Spanish renewable energy giant Acciona Energia says it has signed a supply deal for a new 600MW solar farm for a massive 3GW green hydrogen facility proposed for the Gladstone region in Queensland.
Acciona says it has secured land from the state government for the 600MW Aldoga solar farm, which will supply the Central Hydrogen Hydrogen Project led by Queensland state government owned generation company Stanwell that also includes four major Japanese industrial giants.
The project includes Iwatani Corp, Kawasaki Heavy Industries, Kansai Electric Power and Marubeni Corporation, along with Australia’s APA, and aims to produce green hydrogen for use in local industrial facilities, with some also available for export.
The plan is for an electrolysis complex that will grow in stages to 3,000MW by 2031. It aims to produce about 100 tons per day of green hydrogen by 2026, scaling up to 900 tons per day of hydrogen by 2031.
That first stage translates into production of around 35,000 tonnes of green hydrogen a year, and a 300MW hydrogen facility by 2026. That alone will require around 1080MW of wind and solar capacity to feed it, according to a recent presentation by Stanwell.
The plan is to increase that ten-fold by 2030 – for a hydrogen electrolyser facility with a capacity of 3GW or 3.5GW and production of 350,000 tonnes a year – which will require 9GW of wind and solar. A longer term plan to increase the capacity to 6.5GW will require 20GW of wind and solar.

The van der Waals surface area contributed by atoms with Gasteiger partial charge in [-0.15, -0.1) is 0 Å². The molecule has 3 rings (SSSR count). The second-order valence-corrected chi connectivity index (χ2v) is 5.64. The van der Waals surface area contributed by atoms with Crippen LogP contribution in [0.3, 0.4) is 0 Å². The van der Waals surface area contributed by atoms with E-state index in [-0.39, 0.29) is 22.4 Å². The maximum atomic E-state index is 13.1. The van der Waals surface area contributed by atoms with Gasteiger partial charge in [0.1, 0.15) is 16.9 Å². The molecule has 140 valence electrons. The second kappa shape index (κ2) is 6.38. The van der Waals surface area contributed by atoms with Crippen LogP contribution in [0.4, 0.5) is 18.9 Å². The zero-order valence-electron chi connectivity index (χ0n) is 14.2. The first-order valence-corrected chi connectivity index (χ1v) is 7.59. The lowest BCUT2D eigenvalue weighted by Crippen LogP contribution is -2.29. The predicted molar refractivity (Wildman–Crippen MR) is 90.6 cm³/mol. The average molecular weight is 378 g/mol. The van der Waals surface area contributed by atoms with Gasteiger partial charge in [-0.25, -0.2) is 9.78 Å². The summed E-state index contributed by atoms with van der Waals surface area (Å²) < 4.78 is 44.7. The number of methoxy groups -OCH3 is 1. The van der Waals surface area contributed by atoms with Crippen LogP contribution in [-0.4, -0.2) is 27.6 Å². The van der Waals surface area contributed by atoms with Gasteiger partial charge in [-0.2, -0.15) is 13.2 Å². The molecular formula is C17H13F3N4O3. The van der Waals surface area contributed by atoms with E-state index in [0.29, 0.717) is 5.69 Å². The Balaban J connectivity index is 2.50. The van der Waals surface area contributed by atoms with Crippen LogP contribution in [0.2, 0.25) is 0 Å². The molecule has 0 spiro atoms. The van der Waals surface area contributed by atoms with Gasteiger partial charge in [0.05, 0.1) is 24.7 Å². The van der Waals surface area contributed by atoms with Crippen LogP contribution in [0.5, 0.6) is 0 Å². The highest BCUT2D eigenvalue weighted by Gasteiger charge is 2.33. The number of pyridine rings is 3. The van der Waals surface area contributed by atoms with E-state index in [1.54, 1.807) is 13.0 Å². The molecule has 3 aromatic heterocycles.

So it is clear that the Aldoga deal will just be the first of potentially dozens of similar scale projects.
“We will leverage the direct connection to the Aldoga Solar Farm to power stage one of the proposed CQ-H2 hydrogen facility, which is a positive step towards supporting the production of renewable hydrogen in the Gladstone region,” Stanwell’ CEO Michael O’Rourke said in a statement.
The Aldoga solar farm is expected to begin construction in September 2023, with generation scheduled to commence in December 2025.
Acciona, meanwhile, is preparing to begin production at the first industrial-scale green hydrogen plant on the island of Majorca in Spain before the end of 2021, with production of more than 300 tons per year.
That project will produce hydrogen for use in buses and rental fuel cell hydrogen cars, as well as for ferries, port operation and for heat and power in buildings.
It is also involved in a joint venture for green hydrogen opportunities in Spain and Portugal with US-based Plug Power, which is involved in another venture with Andrew Forrest’s Fortescue Future Industries to build a 2GW electrolyser manufacturing facility in Gladstone.
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